- BMW is launching a pilot program in the U.S. for an inductive charging system that's compatible with the 5-series plug-in hybrid.
- This system doesn't require a plug and can charge the battery using a ground pad under the car.
- The pilot program includes a 36-month lease of 200 vehicles in 13 counties in California, and all installation costs are included.
UPDATE 8/12/19: BMW has finally launched a pilot program for its inductive charging system in the U.S. around a year later than originally planned. The program will be available to 200 California residents provided that they live in one of the thirteen participating counties and live in a location that's qualified for the inductive charging pad installation (the application is here). Once approved, customers will have to go to one of the 33 participating dealerships to begin a 36-month lease of a 2019 530e plug-in hybrid sedan. The lease covers all costs of the inductive charging pad installation, maintenance, and de-installation.
BMW has announced that it will bring inductive charging to market for its electrified 5-series, the 530e iPerformance, starting in Europe and later in other markets, including the United States.
The unit consists of a GroundPad, which can be installed on a garage floor or outside, and a CarPad, which is attached to the vehicle undercarriage and is connected to the lithium-ion battery. The car’s display screen helps guide the driver in positioning the car directly over the GroundPad (the system allows up to three inches of leeway fore and aft and roughly five and a half inches side to side). Once the car is correctly placed, the driver presses a Start button and wireless charging begins; the system switches off automatically when the battery is topped off.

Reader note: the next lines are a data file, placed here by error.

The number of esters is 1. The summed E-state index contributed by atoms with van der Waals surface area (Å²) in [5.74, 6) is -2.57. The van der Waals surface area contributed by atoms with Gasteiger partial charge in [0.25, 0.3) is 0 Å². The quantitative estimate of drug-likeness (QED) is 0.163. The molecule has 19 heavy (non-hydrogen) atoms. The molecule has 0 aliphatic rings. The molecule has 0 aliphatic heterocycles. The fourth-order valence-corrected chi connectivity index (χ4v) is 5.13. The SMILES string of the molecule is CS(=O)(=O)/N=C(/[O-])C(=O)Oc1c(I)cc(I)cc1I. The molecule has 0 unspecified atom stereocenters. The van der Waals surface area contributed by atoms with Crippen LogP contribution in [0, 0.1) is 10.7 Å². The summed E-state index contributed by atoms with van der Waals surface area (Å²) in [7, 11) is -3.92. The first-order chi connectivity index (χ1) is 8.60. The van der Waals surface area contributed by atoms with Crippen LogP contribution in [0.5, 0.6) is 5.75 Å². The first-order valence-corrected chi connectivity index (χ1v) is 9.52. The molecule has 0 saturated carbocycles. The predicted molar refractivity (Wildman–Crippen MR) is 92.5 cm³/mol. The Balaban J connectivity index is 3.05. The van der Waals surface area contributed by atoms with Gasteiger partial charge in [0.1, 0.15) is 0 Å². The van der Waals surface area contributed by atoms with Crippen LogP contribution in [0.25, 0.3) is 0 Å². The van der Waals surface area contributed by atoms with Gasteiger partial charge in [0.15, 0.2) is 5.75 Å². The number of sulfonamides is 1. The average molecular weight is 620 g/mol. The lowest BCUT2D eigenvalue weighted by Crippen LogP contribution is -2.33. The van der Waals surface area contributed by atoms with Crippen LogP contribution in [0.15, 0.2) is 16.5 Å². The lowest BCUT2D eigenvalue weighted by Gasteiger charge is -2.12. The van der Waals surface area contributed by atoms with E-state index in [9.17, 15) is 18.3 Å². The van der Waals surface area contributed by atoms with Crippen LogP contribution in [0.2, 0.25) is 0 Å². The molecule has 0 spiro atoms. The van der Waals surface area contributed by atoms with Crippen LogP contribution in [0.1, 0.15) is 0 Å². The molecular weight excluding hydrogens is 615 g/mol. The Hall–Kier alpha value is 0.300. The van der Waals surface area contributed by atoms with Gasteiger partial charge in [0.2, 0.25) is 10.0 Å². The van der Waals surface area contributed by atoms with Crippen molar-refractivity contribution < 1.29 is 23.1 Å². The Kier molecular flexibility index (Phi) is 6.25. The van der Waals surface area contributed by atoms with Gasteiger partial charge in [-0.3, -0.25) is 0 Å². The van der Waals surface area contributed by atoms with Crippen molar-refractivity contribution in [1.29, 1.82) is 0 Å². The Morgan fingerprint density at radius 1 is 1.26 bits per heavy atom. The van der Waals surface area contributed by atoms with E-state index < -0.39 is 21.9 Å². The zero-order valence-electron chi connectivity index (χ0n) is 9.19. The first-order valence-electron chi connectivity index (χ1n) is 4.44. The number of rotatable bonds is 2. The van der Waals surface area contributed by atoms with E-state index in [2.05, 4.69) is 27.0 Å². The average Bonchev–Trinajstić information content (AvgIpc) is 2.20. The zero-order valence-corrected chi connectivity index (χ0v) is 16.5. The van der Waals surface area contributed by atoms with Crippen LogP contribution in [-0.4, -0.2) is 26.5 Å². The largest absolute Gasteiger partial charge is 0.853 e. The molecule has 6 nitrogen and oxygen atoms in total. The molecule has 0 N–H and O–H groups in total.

The process to fully recharge the 530e’s 9.2-kWh battery takes about three and a half hours and has a claimed efficiency rate of 85 percent. BMW says that's similar to the speed of its Level 2 home charger.
The inductive charging option will not be offered on any other BMW plug-in models; it’s exclusive to the 530e, and available for leased vehicles only. It’s further restricted to just 200 cars and will be offered only in California.
Despite automakers’ big push toward electrified powertrains, inductive charging has been lagging. Mercedes-Benz previously announced that the feature would be available on the S550e later this year, but it appears now that it has been delayed. Aftermarket supplier Evatran makes units for the i3 as well as for the Chevrolet Volt, the Nissan Leaf, and the Tesla Model S.
We might have expected to see wider availability of the technology, but it has been hindered by its high cost, concerns about interoperability, and relatively slow charging times. That’s too bad given the convenience that the technology promises. BMW’s rollout is fairly limited, but at least it’s a start.
This story was originally published in May 2018.
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